US Supreme Court Justice Ruth Bader Ginsburg, an iconic champion of women’s rights, has died of cancer at the age of 87, the court has said.
Ginsburg died on Friday of metastatic pancreatic cancer at her home in Washington, DC, surrounded by her family.
Earlier this year, Ginsburg said she was undergoing chemotherapy for a recurrence of cancer.
She was a prominent feminist who became a figurehead for liberals in the US.
Ginsburg was the oldest justice and the second-ever woman to sit on the Supreme Court, where she served for 27 years.
As one of four liberal justices on the court, her health was watched closely. Ginsburg’s death raises the prospect of Republican US President Donald Trump trying to expand its slender conservative majority, even before this November’s election.
In the days before her death, Ginsburg expressed her strong disapproval of such a move. “My most fervent wish is that I will not be replaced until a new president is installed,” she wrote in a statement to her granddaughter, according to National Public Radio.
White House sources however said President Trump is expected to nominate a conservative replacement for Ginsburg as soon as possible.
Ruth Bader Ginsburg, a passionate champion of women’s rights, was the oldest judge on the US Supreme Court
Later on, Trump said Ginsburg was a “titan of the law” and a “brilliant mind” in a tweeted statement.
Ginsburg had suffered from five bouts of cancer, with the most recent recurrence in early 2020.
She had received hospital treatment a number of times in recent years but returned swiftly to work on each occasion.
US Supreme Court justices serve for life or until they choose to retire, and supporters had expressed concern that a more conservative justice could succeed Ginsburg.
The highest court in the US is often the final word on highly contentious laws, disputes between states and the federal government, and final appeals to stay executions.
In recent years, the court has expanded gay marriage to all 50 states, allowed for President Trump’s travel ban to be put in place, and delayed a US plan to cut carbon emissions while appeals went forward.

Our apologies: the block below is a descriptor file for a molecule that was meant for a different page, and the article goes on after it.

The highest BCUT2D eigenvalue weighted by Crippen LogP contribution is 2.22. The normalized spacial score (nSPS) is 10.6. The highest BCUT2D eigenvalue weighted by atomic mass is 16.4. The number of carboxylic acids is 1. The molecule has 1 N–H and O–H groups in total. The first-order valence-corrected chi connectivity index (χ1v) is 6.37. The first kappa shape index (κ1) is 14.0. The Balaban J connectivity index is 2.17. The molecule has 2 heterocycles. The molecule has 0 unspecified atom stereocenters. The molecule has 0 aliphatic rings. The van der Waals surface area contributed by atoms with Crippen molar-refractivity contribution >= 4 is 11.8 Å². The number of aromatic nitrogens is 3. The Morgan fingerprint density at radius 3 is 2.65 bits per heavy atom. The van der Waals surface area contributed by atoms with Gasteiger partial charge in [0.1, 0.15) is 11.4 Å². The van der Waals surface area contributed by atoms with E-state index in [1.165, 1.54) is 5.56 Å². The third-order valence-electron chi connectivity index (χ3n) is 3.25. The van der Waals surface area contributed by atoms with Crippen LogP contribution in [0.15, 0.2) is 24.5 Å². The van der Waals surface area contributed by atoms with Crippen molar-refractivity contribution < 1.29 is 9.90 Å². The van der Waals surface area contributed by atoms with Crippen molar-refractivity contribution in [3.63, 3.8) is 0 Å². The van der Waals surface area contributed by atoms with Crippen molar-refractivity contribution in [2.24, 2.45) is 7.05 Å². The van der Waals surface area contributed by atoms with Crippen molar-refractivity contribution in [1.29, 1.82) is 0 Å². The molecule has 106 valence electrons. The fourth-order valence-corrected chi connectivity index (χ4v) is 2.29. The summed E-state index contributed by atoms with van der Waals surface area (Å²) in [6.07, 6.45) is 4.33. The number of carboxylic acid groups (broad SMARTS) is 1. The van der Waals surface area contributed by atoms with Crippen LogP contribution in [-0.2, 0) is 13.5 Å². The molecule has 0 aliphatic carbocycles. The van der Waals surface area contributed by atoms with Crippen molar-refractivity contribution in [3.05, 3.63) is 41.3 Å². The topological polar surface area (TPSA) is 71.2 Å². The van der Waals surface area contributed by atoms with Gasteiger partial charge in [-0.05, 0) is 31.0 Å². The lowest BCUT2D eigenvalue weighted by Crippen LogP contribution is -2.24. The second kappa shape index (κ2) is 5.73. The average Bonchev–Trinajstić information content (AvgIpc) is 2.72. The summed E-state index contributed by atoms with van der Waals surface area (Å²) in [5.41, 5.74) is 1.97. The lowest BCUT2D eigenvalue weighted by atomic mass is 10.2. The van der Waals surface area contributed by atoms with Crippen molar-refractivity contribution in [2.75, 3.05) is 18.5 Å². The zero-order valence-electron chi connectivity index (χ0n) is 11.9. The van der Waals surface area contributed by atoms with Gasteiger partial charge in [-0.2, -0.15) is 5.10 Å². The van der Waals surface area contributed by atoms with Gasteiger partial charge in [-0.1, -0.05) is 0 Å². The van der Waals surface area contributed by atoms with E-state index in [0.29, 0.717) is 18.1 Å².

Ginsburg’s death will spark a political battle over who will succeed her, spurring debate about the future of the Supreme Court ahead of November’s presidential election.
President Trump has appointed two judges since taking office, and the current court is seen to have a 5-4 conservative majority in most cases.
The US Senate has to approve a new judge nominated by the president, and Senate majority leader Mitch McConnell said on Friday evening that if a nominee was put forward before the election, there would be a vote on Trump’s choice.
But the Democratic presidential challenger Joe Biden said: “There is no doubt – let me be clear – that the voters should pick the president and the president should pick the justice for the Senate to consider.”
Ginsburg’s death injects a level of unpredictability into a presidential race that had been remarkably stable for months. Now, not only will the White House be at stake in November, but the ideological balance of the Supreme Court could be, as well.
It all depends on what President Trump and the Republicans choose to do next.
They could try to fill the seat before the end of the year regardless of who wins the presidency in November, replacing a liberal icon with what in all likelihood will be a reliable conservative vote.
Or they could wait and hold the seat vacant, a prize to encourage conservative voters – particularly evangelicals who see an opportunity to roll back abortion rights – to flock to the polls for the president.
Filling the seat would outrage Democrats, who will note that Republicans denied former President Barack Obama the chance to fill the vacant seat in 2016 for months.
Waiting, on the other hand, would risk letting Biden name Ginsburg’s replacement in 2021.
All signs point to Republicans trying the former.
Concerns of hypocrisy will melt away when a lifetime appointment to the court is in play.
Either way, it sets up a brutal, high-stakes political fight that comes at a time when the nation is already rife with partisan discord and psychological distress.